The Ogham Stone en presente:
the definition of Ogham in "A Guide to Irish Mythology", by Daragh Smyth
(for reviewing purposes only)


Ogam: A form of writing in which the letters are represented by combinations of parallel strokes in number from one to five, set in varied positions along a central stemline. It was originally intended for inscription upon upright pillar stones. The alphabet consists of twenty letters and five diphthongs; the letters were incised in groups of five, perhaps indicating some relationship to finger signs.

Ogam writing may well be pre-Christian in date. It seems to be of Irish origin, flourishing in Ireland between the fifth and eighth centuries AD (Some families of monumental sculptors used it as late as the early nineteenth century.)

Macalister [63] states that ogam derives from the Chalcidic form of the Greek alphabet, once current in northern Italy, in Cisalpine Gaul, the Roman side of the Alps, the present provinces of Piedmont and Lombardy. He states that it was used for secret communication, being part of the signalling or gesture system of 'druidic freemasonry'. However, other authorities generally hold ogam to be based upon the Roman alphabet.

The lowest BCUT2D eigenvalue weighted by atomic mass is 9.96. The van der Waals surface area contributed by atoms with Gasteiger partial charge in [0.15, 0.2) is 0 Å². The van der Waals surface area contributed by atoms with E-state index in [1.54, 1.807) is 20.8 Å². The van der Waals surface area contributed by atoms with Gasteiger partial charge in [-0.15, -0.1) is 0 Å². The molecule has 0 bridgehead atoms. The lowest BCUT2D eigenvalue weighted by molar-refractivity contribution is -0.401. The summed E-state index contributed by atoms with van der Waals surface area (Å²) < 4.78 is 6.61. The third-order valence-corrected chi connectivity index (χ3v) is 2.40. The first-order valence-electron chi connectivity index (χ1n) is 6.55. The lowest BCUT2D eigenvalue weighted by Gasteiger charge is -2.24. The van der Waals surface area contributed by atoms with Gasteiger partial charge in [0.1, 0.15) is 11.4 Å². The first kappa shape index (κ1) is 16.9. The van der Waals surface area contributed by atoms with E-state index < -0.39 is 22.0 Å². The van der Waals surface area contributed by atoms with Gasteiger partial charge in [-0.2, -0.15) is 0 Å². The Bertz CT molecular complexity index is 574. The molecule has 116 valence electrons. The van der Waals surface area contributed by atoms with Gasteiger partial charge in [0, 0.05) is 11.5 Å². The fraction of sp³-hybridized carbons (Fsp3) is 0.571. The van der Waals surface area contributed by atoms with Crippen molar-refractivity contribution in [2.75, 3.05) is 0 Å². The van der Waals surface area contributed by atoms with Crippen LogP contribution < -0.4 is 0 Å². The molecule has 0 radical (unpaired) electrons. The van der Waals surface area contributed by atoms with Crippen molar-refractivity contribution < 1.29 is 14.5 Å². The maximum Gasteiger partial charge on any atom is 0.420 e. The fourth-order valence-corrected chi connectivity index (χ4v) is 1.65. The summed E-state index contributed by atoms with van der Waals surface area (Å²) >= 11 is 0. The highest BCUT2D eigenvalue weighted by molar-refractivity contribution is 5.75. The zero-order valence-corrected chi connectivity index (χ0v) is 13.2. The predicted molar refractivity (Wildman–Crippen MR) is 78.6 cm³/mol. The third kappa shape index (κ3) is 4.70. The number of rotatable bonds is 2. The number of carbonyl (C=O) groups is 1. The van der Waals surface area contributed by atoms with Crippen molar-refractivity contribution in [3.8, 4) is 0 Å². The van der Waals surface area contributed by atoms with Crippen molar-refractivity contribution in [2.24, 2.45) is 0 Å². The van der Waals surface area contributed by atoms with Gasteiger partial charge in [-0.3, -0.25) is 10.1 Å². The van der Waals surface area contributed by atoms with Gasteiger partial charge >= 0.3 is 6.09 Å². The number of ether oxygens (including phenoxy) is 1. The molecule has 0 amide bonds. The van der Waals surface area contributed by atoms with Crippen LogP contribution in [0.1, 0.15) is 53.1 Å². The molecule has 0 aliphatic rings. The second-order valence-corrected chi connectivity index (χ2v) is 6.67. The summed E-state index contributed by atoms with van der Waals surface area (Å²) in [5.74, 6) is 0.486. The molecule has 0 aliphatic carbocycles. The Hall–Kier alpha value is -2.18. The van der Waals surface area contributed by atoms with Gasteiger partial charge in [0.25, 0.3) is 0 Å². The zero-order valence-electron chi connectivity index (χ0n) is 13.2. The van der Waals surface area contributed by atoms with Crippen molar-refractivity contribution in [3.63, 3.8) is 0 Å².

Ogam in Ireland, according to Macalister, was used for magical or cryptical purposes. 'When paganism was waning the finger signs were used as a secret language and finally used for writing epitaphs'.

Ogam is the 'occult manner of writing used by the ancient Irish', according to the Highland Society of Scotland's Dictionary of the Gaelic Language (1828).

Charles Plummeer [64] feels that there were uses for ogam stones other than as memorials to the dead, mentioning them as being used to show a border between two lands; the inscription on them being equivalent to a witness in determining territorial claims. O'CUrry [65] states that a sale of land may have been recorded in this way.

The majority of ogam-inscribed stones are found in Kerry and Cork, a 1945 survey recording 121 and 81 respectively. This would appear to indicate that west Munster was the origin of the form. In Wales there are 15 ogam stones in Pembrokeshire, introduced by the Irish during their frequent raids there in the 4th and 5th centuries. In England there are 2 in Devon and 5 in Cornwall. Raftery [66] states that ogam writing was transferred to south-west Wales during migrations of the Dési. Ogam characters are also found on the Isle of Man and in the north and east of Scotland. It is generally held that the Picts learned the script from the Irish settlers in Scotland.

  [63]   Macalister, R.A.S., Corpus Inscritionum Insularum Celticarum, 2 vols
(Dublin, 1946-49)

[64]   Plummer, Charles, 'On The Meaning of Ogam stones', Revue Celtique, x1,

[65]   O'Currye., nd O'Donovan, J., Transcripts of the Brehon Law Commission,
15 vols (Dublin 1850-60).

quoted from:
"A Guide to Irish Mythology" by Daragh Smyth
 2nd ed. © 1996; ColourBooks, Dublin
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